Initiated by the National Park Service, the discontiguous Hovenweep Archaeological District near Cortez was supported across state lines by the Colorado and Utah State Historic Preservation Offices. While Hovenweep National Monument was administratively listed in the National Register in October 1966, no documentation was created.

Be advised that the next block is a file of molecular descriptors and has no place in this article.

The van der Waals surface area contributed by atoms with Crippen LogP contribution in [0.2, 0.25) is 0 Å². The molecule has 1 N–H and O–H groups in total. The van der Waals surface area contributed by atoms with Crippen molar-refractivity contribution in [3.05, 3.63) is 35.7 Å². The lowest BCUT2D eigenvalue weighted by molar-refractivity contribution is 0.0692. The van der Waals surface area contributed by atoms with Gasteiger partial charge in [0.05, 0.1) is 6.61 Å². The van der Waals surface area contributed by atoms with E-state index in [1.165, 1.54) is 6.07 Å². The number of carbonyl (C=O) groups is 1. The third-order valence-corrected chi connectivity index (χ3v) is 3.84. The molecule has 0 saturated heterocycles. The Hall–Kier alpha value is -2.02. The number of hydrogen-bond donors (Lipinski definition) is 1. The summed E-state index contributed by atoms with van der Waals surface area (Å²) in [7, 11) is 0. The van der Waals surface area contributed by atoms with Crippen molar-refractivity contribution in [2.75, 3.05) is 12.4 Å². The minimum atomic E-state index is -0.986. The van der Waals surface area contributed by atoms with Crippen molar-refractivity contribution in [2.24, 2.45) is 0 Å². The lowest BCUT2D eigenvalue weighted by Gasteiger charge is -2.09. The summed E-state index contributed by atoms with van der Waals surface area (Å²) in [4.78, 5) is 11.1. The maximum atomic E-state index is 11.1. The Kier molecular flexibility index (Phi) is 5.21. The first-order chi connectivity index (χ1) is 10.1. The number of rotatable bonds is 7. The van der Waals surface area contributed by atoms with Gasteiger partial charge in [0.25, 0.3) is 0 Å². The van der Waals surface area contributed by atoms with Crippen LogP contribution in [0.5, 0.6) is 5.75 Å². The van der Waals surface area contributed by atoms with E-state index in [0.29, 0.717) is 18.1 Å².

The nomination is the first comprehensive documentation, justifying the district's national level of significance in the areas of Exploration/Settlement, Religion, Architecture, and Archaeology. The first period of significance spans from the Archaic through Ancestral Puebloan Pueblo III period (roughly 6,000 B.C. to A.D. 1290). The second period dates from 1874, when photographer William Henry Jackson first publicly used the term Hovenweep, to 1962, when the current boundary of the National Monument was established, thus ending the time when multiple groups used the land to raise livestock.